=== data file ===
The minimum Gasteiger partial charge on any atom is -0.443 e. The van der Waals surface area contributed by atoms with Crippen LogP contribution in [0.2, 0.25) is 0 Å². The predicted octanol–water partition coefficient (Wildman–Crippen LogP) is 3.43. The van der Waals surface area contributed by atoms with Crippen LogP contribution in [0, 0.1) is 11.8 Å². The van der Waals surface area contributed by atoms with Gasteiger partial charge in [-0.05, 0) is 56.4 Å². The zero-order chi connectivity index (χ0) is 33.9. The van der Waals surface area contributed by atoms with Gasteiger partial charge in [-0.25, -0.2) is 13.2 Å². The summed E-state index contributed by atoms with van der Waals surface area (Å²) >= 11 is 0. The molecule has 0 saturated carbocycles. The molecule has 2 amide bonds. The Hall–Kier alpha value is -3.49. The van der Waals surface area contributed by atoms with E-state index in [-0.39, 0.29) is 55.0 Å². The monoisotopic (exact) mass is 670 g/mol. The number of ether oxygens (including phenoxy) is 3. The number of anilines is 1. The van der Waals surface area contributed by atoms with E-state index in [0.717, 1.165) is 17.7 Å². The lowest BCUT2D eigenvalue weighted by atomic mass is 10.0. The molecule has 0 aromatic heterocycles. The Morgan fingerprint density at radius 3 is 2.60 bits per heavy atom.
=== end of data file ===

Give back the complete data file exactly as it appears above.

The minimum Gasteiger partial charge on any atom is -0.443 e. The van der Waals surface area contributed by atoms with Crippen LogP contribution in [0.2, 0.25) is 0 Å². The predicted octanol–water partition coefficient (Wildman–Crippen LogP) is 3.43. The van der Waals surface area contributed by atoms with Crippen LogP contribution in [0, 0.1) is 11.8 Å². The van der Waals surface area contributed by atoms with Gasteiger partial charge in [-0.05, 0) is 56.4 Å². The zero-order chi connectivity index (χ0) is 33.9. The van der Waals surface area contributed by atoms with Gasteiger partial charge in [-0.25, -0.2) is 13.2 Å². The summed E-state index contributed by atoms with van der Waals surface area (Å²) >= 11 is 0. The molecule has 0 saturated carbocycles. The molecule has 2 amide bonds. The Hall–Kier alpha value is -3.49. The van der Waals surface area contributed by atoms with E-state index in [-0.39, 0.29) is 55.0 Å². The monoisotopic (exact) mass is 670 g/mol. The number of ether oxygens (including phenoxy) is 3. The number of anilines is 1. The van der Waals surface area contributed by atoms with E-state index in [0.717, 1.165) is 17.7 Å². The lowest BCUT2D eigenvalue weighted by atomic mass is 10.0. The molecule has 0 aromatic heterocycles. The Morgan fingerprint density at radius 3 is 2.60 bits per heavy atom.